Some 25 years ago I took my class of advanced programming which included exotic paradigms such as logic and functional programming.
As most of the content of that course, FP went into a seldom-if-ever open drawer during my professional career.
Simply I never saw the needs to use Lisp or had the luxury to afford never changing values.
A few years ago (well not that few – just checked it was 2005) I read on DDJ that the free lunch was over. That has nothing to do with the charitable food bank, but it marked a fundamental twist in the computer performance evolution. Something that would have a strong impact on how software was going to be designed, written and tested.
Until 2005 no matter how your code was badly written and underperforming. You were assured that for free, just waiting for the next hardware iteration, your code would have run faster (bugs included)! This is like deflation in economics – why should I invest my money if keeping them in the matters for a year they increase their value?
Not good for the economy, not good for programmers as well. Programmer’s laziness has been always praised, but it takes an expert programmer to take laziness apart from sloppiness (this sounds like meat for another blog post :-)).
So, what happened in 2005? Simply we hit a physical limit; a limit such as – you can’t get through solid objects. In fact, the speed (the clock rate) of the electronics reached a point were heat couldn’t be moved away fast enough. Increase the speed beyond that limit and the heat accumulates up melting the chip down.
From a more technical point of view, the frequency is the worst contributor since heat grows with the square of the frequency. So chip makers were forced (by Nature) to stop raising frequencies. In order to keep the progress marching forward and money flowing in their cash, they keep adding components. But once you add every possible module, cache, buffer, pipeline, peripheral, register bank… the bag of tricks is empty. All you can do is add another CPU, other two, three, and so one. That’s the multi-core processors that today we all have in our smartphone (mine, which is 3 years old, has 8 ARM cores).
In this way, hardware manufacturers can continue to perpetuate the illusion of linear growth of performances.
As it always happens with hardware design decisions, it is up to poor software scribblers to save the bacon. We can no longer write sloppy code if we want that it will run adequately when it will be launched (or the next year).
So we programmers have to exploit all those cores the hardware guys are throwing at us if we don’t want to explain to our boss why the software has the same performance it had on the previous generation of hardware. The way is, of course, make use of concurrency.
Concurrency is nothing new. We all used it in the past when we had a hard time showing the progress bar on the screen while doing the operation. The interesting reason why we used threads and not process, I think, is that interprocess communication is hard to design since you can’t use a shared state. While threads all share the same memory and you can hammer together in a short time, even without much design, something that seems to work.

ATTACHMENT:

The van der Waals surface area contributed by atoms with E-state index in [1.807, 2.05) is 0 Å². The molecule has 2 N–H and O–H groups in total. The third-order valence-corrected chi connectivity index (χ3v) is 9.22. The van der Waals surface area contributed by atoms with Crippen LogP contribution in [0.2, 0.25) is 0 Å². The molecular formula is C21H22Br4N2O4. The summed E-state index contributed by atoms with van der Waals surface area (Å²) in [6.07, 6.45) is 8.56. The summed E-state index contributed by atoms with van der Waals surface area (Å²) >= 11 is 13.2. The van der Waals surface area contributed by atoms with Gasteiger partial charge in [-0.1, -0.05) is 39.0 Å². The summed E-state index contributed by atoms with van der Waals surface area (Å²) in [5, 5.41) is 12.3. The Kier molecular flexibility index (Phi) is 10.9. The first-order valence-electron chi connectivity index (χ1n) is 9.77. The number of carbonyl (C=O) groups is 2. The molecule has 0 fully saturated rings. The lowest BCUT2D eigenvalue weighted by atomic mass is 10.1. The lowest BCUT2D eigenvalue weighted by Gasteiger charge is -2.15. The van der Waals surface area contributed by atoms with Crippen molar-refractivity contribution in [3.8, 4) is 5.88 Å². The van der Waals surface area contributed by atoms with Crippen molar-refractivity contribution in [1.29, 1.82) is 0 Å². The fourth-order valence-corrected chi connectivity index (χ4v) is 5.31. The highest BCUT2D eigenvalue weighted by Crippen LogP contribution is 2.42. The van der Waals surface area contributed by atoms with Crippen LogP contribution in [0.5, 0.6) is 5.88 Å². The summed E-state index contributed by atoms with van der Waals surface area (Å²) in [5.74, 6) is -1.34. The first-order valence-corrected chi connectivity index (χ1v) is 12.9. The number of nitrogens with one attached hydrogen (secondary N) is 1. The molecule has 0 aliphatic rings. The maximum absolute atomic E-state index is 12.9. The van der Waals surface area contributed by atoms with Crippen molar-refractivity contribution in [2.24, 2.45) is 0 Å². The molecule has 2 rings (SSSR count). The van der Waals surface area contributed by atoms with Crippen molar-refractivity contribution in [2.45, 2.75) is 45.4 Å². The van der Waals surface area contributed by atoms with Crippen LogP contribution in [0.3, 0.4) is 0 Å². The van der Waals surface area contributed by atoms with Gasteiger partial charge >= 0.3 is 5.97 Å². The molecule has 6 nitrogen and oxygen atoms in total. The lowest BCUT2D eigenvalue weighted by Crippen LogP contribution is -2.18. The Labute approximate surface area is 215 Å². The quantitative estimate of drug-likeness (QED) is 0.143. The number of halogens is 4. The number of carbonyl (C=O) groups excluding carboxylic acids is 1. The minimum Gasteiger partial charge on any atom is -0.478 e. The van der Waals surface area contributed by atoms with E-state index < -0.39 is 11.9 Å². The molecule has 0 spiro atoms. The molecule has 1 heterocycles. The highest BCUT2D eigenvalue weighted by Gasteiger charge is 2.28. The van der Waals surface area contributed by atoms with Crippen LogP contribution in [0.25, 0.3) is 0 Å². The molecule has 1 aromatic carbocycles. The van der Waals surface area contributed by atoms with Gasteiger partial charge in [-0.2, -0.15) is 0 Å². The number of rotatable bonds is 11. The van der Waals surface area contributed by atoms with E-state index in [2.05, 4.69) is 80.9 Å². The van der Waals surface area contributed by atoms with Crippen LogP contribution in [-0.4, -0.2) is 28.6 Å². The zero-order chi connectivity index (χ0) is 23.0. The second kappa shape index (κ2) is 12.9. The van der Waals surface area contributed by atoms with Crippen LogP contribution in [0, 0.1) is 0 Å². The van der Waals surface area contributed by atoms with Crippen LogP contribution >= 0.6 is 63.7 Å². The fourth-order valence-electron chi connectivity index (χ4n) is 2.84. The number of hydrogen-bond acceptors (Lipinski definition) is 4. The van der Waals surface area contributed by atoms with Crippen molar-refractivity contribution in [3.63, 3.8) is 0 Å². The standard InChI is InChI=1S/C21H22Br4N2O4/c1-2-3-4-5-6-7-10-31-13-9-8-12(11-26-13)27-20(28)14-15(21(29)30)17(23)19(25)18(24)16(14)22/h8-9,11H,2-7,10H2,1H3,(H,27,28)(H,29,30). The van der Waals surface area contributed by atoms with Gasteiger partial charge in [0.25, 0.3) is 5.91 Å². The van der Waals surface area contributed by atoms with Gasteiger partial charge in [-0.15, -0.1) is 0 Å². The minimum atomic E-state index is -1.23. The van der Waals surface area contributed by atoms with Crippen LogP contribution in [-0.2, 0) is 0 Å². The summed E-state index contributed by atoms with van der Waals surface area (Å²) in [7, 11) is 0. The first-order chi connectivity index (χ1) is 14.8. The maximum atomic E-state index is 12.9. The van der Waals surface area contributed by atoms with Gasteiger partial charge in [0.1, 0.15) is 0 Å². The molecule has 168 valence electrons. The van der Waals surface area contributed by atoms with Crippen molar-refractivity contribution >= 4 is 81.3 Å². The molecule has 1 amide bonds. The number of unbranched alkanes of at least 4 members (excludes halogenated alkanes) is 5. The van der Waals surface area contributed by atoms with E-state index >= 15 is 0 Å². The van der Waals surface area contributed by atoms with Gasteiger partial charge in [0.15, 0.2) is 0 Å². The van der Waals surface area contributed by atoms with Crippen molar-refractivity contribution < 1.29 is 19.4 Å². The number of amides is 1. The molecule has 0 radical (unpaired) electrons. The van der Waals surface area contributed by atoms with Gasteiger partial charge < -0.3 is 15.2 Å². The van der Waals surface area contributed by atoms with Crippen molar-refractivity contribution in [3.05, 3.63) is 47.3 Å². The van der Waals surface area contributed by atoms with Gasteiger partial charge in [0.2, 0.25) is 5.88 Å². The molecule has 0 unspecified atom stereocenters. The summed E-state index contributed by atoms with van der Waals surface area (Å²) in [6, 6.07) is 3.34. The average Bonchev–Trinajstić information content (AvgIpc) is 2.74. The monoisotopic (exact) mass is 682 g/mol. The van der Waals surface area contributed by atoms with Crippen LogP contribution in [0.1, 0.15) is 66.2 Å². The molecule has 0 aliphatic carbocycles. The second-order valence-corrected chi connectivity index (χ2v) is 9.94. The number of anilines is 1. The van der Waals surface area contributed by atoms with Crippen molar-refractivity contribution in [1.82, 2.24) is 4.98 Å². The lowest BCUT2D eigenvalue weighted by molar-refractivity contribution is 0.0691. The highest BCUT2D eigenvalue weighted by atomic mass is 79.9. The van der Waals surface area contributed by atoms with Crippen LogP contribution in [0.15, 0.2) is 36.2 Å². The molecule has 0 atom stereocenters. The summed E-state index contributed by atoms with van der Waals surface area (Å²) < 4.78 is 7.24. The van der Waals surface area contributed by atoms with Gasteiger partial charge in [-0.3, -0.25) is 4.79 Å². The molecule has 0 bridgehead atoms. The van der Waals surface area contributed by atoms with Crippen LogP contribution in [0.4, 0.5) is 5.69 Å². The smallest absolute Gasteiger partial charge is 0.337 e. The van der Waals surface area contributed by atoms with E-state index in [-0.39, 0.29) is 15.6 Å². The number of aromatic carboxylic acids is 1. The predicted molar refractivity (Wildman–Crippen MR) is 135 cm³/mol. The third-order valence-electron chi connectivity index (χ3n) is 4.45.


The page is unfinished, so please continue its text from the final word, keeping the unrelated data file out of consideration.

In fact, to have two threads to work together, just take a global variable, protect it via a mutex and you are done.
Then it happens what happens with every software – you hastily add features, fix bugs, and you quickly find yourself in the concurrency jungle, where someone accesses the shared memory without going through the mutex, others forget to release the mutex, others starve because of different thread priorities and finally everything deadlocks for resource contention.
In this scenario, you manage to get along only because the project is simple enough or because the number of threads is low or because you are the only developer working on the project and you have zen-monk-like powers to keep everything together.
The reason is clear – this way to deal with concurrency is done using low-level tools. Tools that were invented back in the sixties of the last century when our granddads were discovering the basics of concurrency. When large codebase counted a million of LoC …in assembly (divide by 10 to very roughly get what would have been in C).
The industry took those tools and turned its back to the Academy ignoring newer and sounder solutions that were formalized.
Yes, but what has FP to do with this? Most of the problems about concurrency come from having to deal with a shared state – many entities read and write the same state over and over. In fact, concurrency done with processes is likely to have fewer problems because no shared state is involved. The problem, as mentioned earlier, is that concurrency without shared state needs some design. So, what if we could have a way to avoid changes to the shared state? What if the shared state would be not mutable? Hey, it sounds like FP!
That’s why, IMO, FP is so relevant today for programmers. Because it is a natural companion of modern highly parallel hardware. Of course, you need to evolve to do something useful, but FP lays out solid and sound ways to do so.
It is like when unstructured programming ruled the new-found-land of software development. Then abruptly (well, maybe not that abruptly) structured programming was invented. By hiding the jump instruction behind some fixed construct the resulting code was easier to read, to maintain and to compile.
I’m stopping here for this part.